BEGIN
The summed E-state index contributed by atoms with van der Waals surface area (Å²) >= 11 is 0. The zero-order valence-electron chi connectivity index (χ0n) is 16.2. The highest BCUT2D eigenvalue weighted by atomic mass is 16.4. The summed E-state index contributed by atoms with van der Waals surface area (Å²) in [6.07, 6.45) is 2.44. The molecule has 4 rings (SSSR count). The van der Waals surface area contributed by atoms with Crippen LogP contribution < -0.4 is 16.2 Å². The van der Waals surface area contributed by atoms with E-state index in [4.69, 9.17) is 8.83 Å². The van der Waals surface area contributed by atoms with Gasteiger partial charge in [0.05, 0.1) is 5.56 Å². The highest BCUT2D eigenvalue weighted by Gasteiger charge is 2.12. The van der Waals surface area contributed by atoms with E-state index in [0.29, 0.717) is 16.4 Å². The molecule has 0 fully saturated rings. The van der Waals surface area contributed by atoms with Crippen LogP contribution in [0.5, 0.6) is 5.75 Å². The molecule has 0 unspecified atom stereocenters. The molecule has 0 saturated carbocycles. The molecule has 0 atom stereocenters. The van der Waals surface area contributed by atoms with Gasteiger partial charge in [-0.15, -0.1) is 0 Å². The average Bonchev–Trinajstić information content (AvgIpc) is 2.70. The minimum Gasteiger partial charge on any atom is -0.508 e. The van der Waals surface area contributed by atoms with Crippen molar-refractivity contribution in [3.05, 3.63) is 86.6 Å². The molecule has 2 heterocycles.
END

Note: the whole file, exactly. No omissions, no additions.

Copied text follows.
The summed E-state index contributed by atoms with van der Waals surface area (Å²) >= 11 is 0. The zero-order valence-electron chi connectivity index (χ0n) is 16.2. The highest BCUT2D eigenvalue weighted by atomic mass is 16.4. The summed E-state index contributed by atoms with van der Waals surface area (Å²) in [6.07, 6.45) is 2.44. The molecule has 4 rings (SSSR count). The van der Waals surface area contributed by atoms with Crippen LogP contribution < -0.4 is 16.2 Å². The van der Waals surface area contributed by atoms with E-state index in [4.69, 9.17) is 8.83 Å². The van der Waals surface area contributed by atoms with Gasteiger partial charge in [0.05, 0.1) is 5.56 Å². The highest BCUT2D eigenvalue weighted by Gasteiger charge is 2.12. The van der Waals surface area contributed by atoms with E-state index in [0.29, 0.717) is 16.4 Å². The molecule has 0 fully saturated rings. The van der Waals surface area contributed by atoms with Crippen LogP contribution in [0.5, 0.6) is 5.75 Å². The molecule has 0 unspecified atom stereocenters. The molecule has 0 saturated carbocycles. The molecule has 0 atom stereocenters. The van der Waals surface area contributed by atoms with Gasteiger partial charge in [-0.15, -0.1) is 0 Å². The average Bonchev–Trinajstić information content (AvgIpc) is 2.70. The minimum Gasteiger partial charge on any atom is -0.508 e. The van der Waals surface area contributed by atoms with Crippen molar-refractivity contribution in [3.05, 3.63) is 86.6 Å². The molecule has 2 heterocycles.